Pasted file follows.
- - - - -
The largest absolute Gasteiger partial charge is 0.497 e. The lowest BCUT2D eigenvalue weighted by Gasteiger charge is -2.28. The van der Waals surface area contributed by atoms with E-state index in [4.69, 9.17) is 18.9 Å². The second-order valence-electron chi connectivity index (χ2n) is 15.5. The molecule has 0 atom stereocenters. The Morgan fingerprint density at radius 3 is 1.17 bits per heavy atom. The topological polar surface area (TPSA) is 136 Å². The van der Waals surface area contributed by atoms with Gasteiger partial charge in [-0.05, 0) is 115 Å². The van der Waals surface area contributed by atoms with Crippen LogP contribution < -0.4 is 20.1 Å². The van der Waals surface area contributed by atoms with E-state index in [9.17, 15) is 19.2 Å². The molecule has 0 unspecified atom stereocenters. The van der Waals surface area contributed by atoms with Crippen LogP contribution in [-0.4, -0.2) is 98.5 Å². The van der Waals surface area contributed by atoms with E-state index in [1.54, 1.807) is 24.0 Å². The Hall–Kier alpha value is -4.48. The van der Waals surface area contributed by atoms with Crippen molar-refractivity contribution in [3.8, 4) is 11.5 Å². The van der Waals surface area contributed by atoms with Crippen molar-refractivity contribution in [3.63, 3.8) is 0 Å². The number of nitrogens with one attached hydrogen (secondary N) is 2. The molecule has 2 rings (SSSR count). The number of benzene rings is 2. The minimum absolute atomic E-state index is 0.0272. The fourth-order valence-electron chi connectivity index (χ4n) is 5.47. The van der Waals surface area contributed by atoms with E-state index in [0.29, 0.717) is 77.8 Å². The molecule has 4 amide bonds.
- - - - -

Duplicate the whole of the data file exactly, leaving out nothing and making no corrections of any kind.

The largest absolute Gasteiger partial charge is 0.497 e. The lowest BCUT2D eigenvalue weighted by Gasteiger charge is -2.28. The van der Waals surface area contributed by atoms with E-state index in [4.69, 9.17) is 18.9 Å². The second-order valence-electron chi connectivity index (χ2n) is 15.5. The molecule has 0 atom stereocenters. The Morgan fingerprint density at radius 3 is 1.17 bits per heavy atom. The topological polar surface area (TPSA) is 136 Å². The van der Waals surface area contributed by atoms with Gasteiger partial charge in [-0.05, 0) is 115 Å². The van der Waals surface area contributed by atoms with Crippen LogP contribution < -0.4 is 20.1 Å². The van der Waals surface area contributed by atoms with E-state index in [9.17, 15) is 19.2 Å². The molecule has 0 unspecified atom stereocenters. The van der Waals surface area contributed by atoms with Crippen LogP contribution in [-0.4, -0.2) is 98.5 Å². The van der Waals surface area contributed by atoms with E-state index in [1.54, 1.807) is 24.0 Å². The Hall–Kier alpha value is -4.48. The van der Waals surface area contributed by atoms with Crippen molar-refractivity contribution in [3.8, 4) is 11.5 Å². The van der Waals surface area contributed by atoms with Crippen molar-refractivity contribution in [3.63, 3.8) is 0 Å². The number of nitrogens with one attached hydrogen (secondary N) is 2. The molecule has 2 rings (SSSR count). The number of benzene rings is 2. The minimum absolute atomic E-state index is 0.0272. The fourth-order valence-electron chi connectivity index (χ4n) is 5.47. The van der Waals surface area contributed by atoms with E-state index in [0.29, 0.717) is 77.8 Å². The molecule has 4 amide bonds.